471.......................  Cervical Spinal Fusion with MCC.
472.......................  Cervical Spinal Fusion with CC.
473.......................  Cervical Spinal Fusion without CC/MCC.
------------------------------------------------------------------------

    In addition, the commenter noted that it also identified a number 
of discharges for the 33 clinically invalid codes we identified in the 
FY 2018 IPPS/LTCH PPS final rule in the same MS-DRGs listed above. 
According to the commenter, its findings of these invalid spinal fusion 
procedure codes in the FY 2016 claims data comprise approximately 30 
percent of all discharges for spinal fusion procedures.
    The commenter expressed its appreciation that CMS is making efforts 
to address coding inaccuracies within the classification and suggested 
that CMS publish findings from its own review of spinal fusion coding 
issues in those MS-DRGs where cases reporting spinal fusion procedures 
are currently assigned and include a discussion of possible future 
actions in the FY 2019 IPPS/LTCH PPS proposed rule. The commenter 
believed that such an approach would allow time for stakeholder input 
on any possible proposals along with time for the invalid codes to be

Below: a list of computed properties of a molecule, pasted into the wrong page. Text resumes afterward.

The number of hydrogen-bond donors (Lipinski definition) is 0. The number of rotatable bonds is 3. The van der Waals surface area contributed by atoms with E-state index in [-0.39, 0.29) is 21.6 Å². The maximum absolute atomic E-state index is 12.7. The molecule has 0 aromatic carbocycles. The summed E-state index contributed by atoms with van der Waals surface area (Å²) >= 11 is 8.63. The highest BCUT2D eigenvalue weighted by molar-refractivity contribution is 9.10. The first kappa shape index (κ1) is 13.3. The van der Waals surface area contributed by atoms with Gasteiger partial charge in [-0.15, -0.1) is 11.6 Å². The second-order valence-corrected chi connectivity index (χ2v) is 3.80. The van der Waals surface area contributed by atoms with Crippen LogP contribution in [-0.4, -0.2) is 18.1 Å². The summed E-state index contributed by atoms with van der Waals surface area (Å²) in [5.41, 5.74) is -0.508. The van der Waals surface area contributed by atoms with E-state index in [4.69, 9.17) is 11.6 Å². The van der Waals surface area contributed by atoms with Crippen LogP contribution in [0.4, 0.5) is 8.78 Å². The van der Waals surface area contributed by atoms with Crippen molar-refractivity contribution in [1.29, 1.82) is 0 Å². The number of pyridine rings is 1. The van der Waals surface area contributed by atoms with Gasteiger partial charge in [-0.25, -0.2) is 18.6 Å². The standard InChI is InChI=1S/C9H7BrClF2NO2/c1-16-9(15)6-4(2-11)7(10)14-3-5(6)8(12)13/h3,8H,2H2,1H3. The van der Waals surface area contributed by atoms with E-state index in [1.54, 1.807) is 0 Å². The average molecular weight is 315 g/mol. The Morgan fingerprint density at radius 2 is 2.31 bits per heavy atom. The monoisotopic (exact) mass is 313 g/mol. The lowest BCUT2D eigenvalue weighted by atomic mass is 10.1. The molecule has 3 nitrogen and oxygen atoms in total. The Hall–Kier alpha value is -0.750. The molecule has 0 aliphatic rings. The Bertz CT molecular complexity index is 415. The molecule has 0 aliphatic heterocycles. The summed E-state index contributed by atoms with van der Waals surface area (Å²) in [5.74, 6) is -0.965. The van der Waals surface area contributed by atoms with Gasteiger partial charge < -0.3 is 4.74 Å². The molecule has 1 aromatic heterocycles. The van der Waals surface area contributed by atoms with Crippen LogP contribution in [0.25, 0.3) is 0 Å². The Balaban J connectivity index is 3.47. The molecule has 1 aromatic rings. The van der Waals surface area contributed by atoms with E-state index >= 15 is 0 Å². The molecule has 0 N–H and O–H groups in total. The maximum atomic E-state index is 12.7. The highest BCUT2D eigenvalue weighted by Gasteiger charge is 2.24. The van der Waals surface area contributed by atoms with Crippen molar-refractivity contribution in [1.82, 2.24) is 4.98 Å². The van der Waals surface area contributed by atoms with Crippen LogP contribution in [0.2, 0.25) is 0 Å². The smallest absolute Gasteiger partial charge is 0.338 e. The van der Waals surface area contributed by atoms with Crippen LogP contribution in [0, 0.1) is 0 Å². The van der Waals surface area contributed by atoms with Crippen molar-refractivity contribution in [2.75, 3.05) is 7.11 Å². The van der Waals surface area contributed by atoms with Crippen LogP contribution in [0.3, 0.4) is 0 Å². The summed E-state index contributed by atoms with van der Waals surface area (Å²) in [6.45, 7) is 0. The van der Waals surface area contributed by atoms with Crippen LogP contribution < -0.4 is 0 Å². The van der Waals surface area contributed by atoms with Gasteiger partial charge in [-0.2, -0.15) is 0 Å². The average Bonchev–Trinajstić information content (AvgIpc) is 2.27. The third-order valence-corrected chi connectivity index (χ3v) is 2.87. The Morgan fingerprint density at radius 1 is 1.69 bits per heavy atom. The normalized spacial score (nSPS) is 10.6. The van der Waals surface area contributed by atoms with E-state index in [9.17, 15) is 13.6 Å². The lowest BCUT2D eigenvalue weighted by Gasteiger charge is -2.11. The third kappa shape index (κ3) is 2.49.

worked out of the datasets. The commenter also noted that publishing 
CMS' findings will put the agency, as well as the public, in a better 
position to address any potential payment issues for these services 
beginning in FY 2021.
    We thank the commenter for acknowledging the steps we have taken in 
our efforts to address coding inaccuracies within the classification as 
we continue to refine the ICD-10 MS-DRGs. We are not proposing any 
changes to the MS-DRGs involving spinal fusion procedures for FY 2019. 
However, in response to the commenter's suggestion and findings, we are 
providing the results from our analysis of the September 2017 update of 
the FY 2017 MedPAR claims data for the MS-DRGs involving spinal fusion 
procedures.
    We note that while the commenter stated that 87 codes were 
identified from the upper and lower joint fusion tables in the ICD-10-
PCS classification and discussed at the September 12, 2017 ICD-10 
Coordination and Maintenance Committee meeting to be deleted effective 
October 1, 2018 (FY 2019), there were 99 spinal fusion codes identified 
in the meeting materials, as shown in Table 6P.1g associated with this 
proposed rule (which is available via the Internet on the CMS website 
at: http://www.cms.hhs.gov/Medicare/Medicare-Fee-for-Service-Payment/AcuteInpatientPPS/index.html).
    As shown in Table 6P.1g associated with this proposed rule, the 99 
procedure codes describe spinal fusion procedures that have device 
value ``Z'' representing No Device for the 6th character in the code. 
Because a spinal fusion procedure always requires some type of device 
(for example, instrumentation with bone graft or bone graft alone) to 
facilitate the fusion of vertebral bones, these codes are considered 
clinically invalid and were proposed for deletion at the September 12, 
2017 ICD-10 Coordination and Maintenance Committee meeting. We received 
public comments in support of the proposal to delete the 99 codes